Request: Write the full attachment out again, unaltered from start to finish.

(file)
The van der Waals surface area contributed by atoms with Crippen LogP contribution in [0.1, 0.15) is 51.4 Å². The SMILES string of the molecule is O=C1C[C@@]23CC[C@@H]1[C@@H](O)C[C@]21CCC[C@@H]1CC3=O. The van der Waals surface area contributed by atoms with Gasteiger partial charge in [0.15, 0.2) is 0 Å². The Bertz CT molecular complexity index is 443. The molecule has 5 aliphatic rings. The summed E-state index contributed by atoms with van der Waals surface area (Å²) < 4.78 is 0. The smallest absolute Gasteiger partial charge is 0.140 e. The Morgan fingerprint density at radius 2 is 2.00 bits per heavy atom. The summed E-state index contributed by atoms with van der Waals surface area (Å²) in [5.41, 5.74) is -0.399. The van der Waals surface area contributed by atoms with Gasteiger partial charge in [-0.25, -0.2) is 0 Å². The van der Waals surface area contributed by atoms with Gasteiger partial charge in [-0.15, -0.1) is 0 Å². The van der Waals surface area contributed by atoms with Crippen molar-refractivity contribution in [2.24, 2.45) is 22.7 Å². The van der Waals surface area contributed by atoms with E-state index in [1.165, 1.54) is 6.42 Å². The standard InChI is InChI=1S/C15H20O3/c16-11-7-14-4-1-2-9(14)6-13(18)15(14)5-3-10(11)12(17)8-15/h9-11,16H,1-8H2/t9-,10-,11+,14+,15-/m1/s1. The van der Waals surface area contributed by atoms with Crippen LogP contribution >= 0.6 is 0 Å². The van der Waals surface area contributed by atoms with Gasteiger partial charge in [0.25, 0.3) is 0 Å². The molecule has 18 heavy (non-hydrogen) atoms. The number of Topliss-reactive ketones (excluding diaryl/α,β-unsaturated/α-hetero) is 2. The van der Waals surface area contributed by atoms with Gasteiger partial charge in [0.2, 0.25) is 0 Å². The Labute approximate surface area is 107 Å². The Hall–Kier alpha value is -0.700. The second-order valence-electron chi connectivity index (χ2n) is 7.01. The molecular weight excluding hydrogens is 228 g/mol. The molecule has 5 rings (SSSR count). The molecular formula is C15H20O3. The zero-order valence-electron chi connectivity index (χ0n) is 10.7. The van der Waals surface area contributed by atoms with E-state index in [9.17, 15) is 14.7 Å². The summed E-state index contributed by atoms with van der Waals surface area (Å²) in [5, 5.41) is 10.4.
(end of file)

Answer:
The van der Waals surface area contributed by atoms with Crippen LogP contribution in [0.1, 0.15) is 51.4 Å². The SMILES string of the molecule is O=C1C[C@@]23CC[C@@H]1[C@@H](O)C[C@]21CCC[C@@H]1CC3=O. The van der Waals surface area contributed by atoms with Gasteiger partial charge in [0.15, 0.2) is 0 Å². The Bertz CT molecular complexity index is 443. The molecule has 5 aliphatic rings. The summed E-state index contributed by atoms with van der Waals surface area (Å²) < 4.78 is 0. The smallest absolute Gasteiger partial charge is 0.140 e. The Morgan fingerprint density at radius 2 is 2.00 bits per heavy atom. The summed E-state index contributed by atoms with van der Waals surface area (Å²) in [5.41, 5.74) is -0.399. The van der Waals surface area contributed by atoms with Gasteiger partial charge in [-0.25, -0.2) is 0 Å². The van der Waals surface area contributed by atoms with Gasteiger partial charge in [-0.15, -0.1) is 0 Å². The van der Waals surface area contributed by atoms with Crippen molar-refractivity contribution in [2.24, 2.45) is 22.7 Å². The van der Waals surface area contributed by atoms with E-state index in [1.165, 1.54) is 6.42 Å². The standard InChI is InChI=1S/C15H20O3/c16-11-7-14-4-1-2-9(14)6-13(18)15(14)5-3-10(11)12(17)8-15/h9-11,16H,1-8H2/t9-,10-,11+,14+,15-/m1/s1. The van der Waals surface area contributed by atoms with Crippen LogP contribution >= 0.6 is 0 Å². The van der Waals surface area contributed by atoms with Gasteiger partial charge in [0.25, 0.3) is 0 Å². The molecule has 18 heavy (non-hydrogen) atoms. The number of Topliss-reactive ketones (excluding diaryl/α,β-unsaturated/α-hetero) is 2. The van der Waals surface area contributed by atoms with Gasteiger partial charge in [0.2, 0.25) is 0 Å². The Labute approximate surface area is 107 Å². The Hall–Kier alpha value is -0.700. The second-order valence-electron chi connectivity index (χ2n) is 7.01. The molecular weight excluding hydrogens is 228 g/mol. The molecule has 5 rings (SSSR count). The molecular formula is C15H20O3. The zero-order valence-electron chi connectivity index (χ0n) is 10.7. The van der Waals surface area contributed by atoms with E-state index in [9.17, 15) is 14.7 Å². The summed E-state index contributed by atoms with van der Waals surface area (Å²) in [5, 5.41) is 10.4.